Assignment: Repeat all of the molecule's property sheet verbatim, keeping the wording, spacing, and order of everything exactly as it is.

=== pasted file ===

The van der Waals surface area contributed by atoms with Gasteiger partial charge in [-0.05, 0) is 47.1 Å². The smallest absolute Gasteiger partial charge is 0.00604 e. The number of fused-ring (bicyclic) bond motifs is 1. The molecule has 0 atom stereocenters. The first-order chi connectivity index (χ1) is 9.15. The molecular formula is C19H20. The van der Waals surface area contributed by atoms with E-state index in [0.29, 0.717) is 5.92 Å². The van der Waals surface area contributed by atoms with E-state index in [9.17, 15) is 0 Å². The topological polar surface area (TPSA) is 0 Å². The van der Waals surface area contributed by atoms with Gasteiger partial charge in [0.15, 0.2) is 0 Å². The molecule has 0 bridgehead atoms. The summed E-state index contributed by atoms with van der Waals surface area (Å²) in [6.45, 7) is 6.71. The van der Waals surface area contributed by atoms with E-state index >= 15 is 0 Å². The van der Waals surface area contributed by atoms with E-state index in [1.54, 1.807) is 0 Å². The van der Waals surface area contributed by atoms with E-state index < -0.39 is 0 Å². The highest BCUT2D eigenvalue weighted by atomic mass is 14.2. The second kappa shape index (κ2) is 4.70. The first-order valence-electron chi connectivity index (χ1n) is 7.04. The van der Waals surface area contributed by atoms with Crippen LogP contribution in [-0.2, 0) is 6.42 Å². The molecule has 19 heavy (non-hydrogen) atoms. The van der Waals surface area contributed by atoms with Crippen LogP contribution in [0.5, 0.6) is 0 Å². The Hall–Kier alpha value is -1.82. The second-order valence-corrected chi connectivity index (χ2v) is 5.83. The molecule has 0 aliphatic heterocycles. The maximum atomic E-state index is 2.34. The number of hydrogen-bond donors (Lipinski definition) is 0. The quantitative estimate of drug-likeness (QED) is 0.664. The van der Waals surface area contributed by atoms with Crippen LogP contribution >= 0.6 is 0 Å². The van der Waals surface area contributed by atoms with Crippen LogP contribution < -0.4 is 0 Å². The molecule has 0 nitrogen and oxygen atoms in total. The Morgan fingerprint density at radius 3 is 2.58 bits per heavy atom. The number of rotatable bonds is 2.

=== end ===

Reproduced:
The van der Waals surface area contributed by atoms with Gasteiger partial charge in [-0.05, 0) is 47.1 Å². The smallest absolute Gasteiger partial charge is 0.00604 e. The number of fused-ring (bicyclic) bond motifs is 1. The molecule has 0 atom stereocenters. The first-order chi connectivity index (χ1) is 9.15. The molecular formula is C19H20. The van der Waals surface area contributed by atoms with E-state index in [0.29, 0.717) is 5.92 Å². The van der Waals surface area contributed by atoms with E-state index in [9.17, 15) is 0 Å². The topological polar surface area (TPSA) is 0 Å². The van der Waals surface area contributed by atoms with Gasteiger partial charge in [0.15, 0.2) is 0 Å². The molecule has 0 bridgehead atoms. The summed E-state index contributed by atoms with van der Waals surface area (Å²) in [6.45, 7) is 6.71. The van der Waals surface area contributed by atoms with E-state index >= 15 is 0 Å². The van der Waals surface area contributed by atoms with E-state index in [1.54, 1.807) is 0 Å². The van der Waals surface area contributed by atoms with E-state index < -0.39 is 0 Å². The highest BCUT2D eigenvalue weighted by atomic mass is 14.2. The second kappa shape index (κ2) is 4.70. The first-order valence-electron chi connectivity index (χ1n) is 7.04. The van der Waals surface area contributed by atoms with Crippen LogP contribution in [-0.2, 0) is 6.42 Å². The molecule has 19 heavy (non-hydrogen) atoms. The van der Waals surface area contributed by atoms with Crippen LogP contribution in [0.5, 0.6) is 0 Å². The Hall–Kier alpha value is -1.82. The second-order valence-corrected chi connectivity index (χ2v) is 5.83. The molecule has 0 aliphatic heterocycles. The maximum atomic E-state index is 2.34. The number of hydrogen-bond donors (Lipinski definition) is 0. The quantitative estimate of drug-likeness (QED) is 0.664. The van der Waals surface area contributed by atoms with Crippen LogP contribution >= 0.6 is 0 Å². The van der Waals surface area contributed by atoms with Crippen LogP contribution < -0.4 is 0 Å². The molecule has 0 nitrogen and oxygen atoms in total. The Morgan fingerprint density at radius 3 is 2.58 bits per heavy atom. The number of rotatable bonds is 2.